The Lowe’s Holoroom is a home improvement simulator that gives homeowners an immersive experience inside a room via 3-D and augmented reality technologies. They can fill the room with products and change things around until they are satisfied with the results. They can then take home a printout or view a 3-D model of the room — which they can share with others — with a free app available on iOS or Droid devices.

"Lowe’s wants to lead innovation by developing disruptive technologies that will help us establish a long-term competitive advantage," said Nel. "Lowe’s Innovation Labs will allow us to quickly bring in new technology and new partners, explore a wide range of possibilities and identify opportunities to develop concepts like the Holoroom."

SciFutures, a foresight and innovation consultancy, partnered with Lowe’s during the development of the Holoroom.

"We use the power of science fiction narratives to predict future possibilities and explain complex technologies in a way everyone can understand," said Ari Popper, founder and co-CEO of SciFutures. "Using this science fiction prototyping process we collaborated with Lowe’s to see the world could look like, and their determination to bring that vision to life led to the Holoroom."

The Lowe’s Holoroom will be introduced in select Toronto stores in 2014, and equipped with thousands of products to help customers plan a bathroom remodel. Additional product categories and rooms will be added to the Holoroom in the next 12 to 18 months. Lowe’s Innovation Labs will share updates on the Lowe’s Holoroom as well as future initiatives on Twitter.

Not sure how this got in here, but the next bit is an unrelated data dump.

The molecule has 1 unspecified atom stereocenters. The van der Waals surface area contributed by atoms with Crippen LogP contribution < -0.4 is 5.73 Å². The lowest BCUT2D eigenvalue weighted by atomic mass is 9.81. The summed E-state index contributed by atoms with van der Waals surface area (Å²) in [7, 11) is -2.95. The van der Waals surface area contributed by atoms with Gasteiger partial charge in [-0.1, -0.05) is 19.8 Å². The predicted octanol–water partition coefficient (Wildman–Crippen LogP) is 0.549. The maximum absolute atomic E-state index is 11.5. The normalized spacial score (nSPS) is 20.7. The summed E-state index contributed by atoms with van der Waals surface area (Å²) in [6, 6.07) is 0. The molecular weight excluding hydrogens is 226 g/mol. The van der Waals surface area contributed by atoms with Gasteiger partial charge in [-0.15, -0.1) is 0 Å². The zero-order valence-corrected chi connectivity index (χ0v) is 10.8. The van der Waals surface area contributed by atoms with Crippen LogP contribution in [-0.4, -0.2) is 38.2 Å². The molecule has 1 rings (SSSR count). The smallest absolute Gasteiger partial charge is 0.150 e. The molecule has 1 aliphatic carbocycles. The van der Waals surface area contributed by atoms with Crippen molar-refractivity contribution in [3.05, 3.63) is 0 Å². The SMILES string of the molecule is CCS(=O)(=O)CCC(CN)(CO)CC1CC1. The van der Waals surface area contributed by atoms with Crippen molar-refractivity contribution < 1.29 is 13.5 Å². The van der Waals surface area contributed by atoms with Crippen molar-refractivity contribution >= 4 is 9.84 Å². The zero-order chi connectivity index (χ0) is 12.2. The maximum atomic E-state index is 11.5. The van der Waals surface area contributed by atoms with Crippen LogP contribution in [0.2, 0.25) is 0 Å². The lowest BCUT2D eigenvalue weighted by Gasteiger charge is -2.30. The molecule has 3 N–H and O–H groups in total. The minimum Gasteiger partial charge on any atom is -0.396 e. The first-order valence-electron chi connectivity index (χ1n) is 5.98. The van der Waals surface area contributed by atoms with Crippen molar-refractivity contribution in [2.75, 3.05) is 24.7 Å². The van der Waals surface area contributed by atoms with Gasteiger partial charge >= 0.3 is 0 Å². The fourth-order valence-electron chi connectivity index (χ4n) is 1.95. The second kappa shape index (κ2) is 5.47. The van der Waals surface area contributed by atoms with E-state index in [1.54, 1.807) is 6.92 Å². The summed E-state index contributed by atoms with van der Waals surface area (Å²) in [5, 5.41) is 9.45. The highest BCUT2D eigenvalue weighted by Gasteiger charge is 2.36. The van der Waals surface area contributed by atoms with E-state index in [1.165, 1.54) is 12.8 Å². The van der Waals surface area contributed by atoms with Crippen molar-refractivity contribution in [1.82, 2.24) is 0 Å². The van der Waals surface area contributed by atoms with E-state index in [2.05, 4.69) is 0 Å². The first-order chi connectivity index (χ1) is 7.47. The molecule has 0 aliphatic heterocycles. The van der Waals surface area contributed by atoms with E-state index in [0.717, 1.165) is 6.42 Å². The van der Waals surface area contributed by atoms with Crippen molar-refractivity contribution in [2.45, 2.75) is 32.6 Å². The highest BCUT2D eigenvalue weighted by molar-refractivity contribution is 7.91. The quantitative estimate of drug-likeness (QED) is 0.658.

twitter.com/loweslabs

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Target honors shareholder commitment

BY CSA STAFF

A lot of change is taking place at Target these days, but one thing the company isn’t messing with is a generous dividend that has helped sustain the value of the stock price.

The Target board of directors declared a quarterly dividend of 52 cents a share this week, a 21% increase from the 43 cents paid last quarter. Target is among an elite group of companies that has paid a dividend for 188 consecutive quarters since it became publicly held in October 1967.

The increase comes as Target continues to rebound from a massive data breach last Christmas that hurt fourth quarter sales and profits and put pressure on the company’s stock price. The sell off might have been worse were it not for an already respectable dividend payout and a strong show of support for future increases from CFO and interim CEO John Mulligan.

In announcing the 52 cent payout on June 11, Mulligan and the board were following through on a commitment made when the company reported first quarter results last month.

“We returned $272 million in dividends this quarter, up from $232 million last year as our 43 cents per share quarterly dividend was more than 19% higher than a year ago,” Mulligan said at the time. “We plan to recommend that our board authorize another similar increase this summer.”

The action the company took this week, boosting the quarterly payout to 52 cents, puts the annual payout at $2.08 a share and gives the company a dividend yield of approximately 3.6% based on recent share price of slightly more than $57.